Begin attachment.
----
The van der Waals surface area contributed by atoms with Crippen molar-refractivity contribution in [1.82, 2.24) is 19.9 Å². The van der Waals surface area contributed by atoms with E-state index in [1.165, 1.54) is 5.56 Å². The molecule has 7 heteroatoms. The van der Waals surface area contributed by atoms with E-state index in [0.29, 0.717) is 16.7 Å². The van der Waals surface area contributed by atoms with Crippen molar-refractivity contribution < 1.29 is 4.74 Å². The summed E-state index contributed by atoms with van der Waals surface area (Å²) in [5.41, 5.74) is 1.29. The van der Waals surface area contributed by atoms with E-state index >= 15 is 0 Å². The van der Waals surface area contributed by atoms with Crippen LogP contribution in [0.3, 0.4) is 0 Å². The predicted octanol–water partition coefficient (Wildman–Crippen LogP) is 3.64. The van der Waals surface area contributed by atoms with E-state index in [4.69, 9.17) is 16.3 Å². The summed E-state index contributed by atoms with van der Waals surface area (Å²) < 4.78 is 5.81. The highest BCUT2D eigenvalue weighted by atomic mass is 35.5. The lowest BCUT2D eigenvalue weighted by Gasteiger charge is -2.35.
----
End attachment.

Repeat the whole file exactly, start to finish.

The van der Waals surface area contributed by atoms with Crippen molar-refractivity contribution in [1.82, 2.24) is 19.9 Å². The van der Waals surface area contributed by atoms with E-state index in [1.165, 1.54) is 5.56 Å². The molecule has 7 heteroatoms. The van der Waals surface area contributed by atoms with E-state index in [0.29, 0.717) is 16.7 Å². The van der Waals surface area contributed by atoms with Crippen molar-refractivity contribution < 1.29 is 4.74 Å². The summed E-state index contributed by atoms with van der Waals surface area (Å²) in [5.41, 5.74) is 1.29. The van der Waals surface area contributed by atoms with E-state index >= 15 is 0 Å². The van der Waals surface area contributed by atoms with Crippen LogP contribution in [0.3, 0.4) is 0 Å². The predicted octanol–water partition coefficient (Wildman–Crippen LogP) is 3.64. The van der Waals surface area contributed by atoms with E-state index in [4.69, 9.17) is 16.3 Å². The summed E-state index contributed by atoms with van der Waals surface area (Å²) < 4.78 is 5.81. The highest BCUT2D eigenvalue weighted by atomic mass is 35.5. The lowest BCUT2D eigenvalue weighted by Gasteiger charge is -2.35.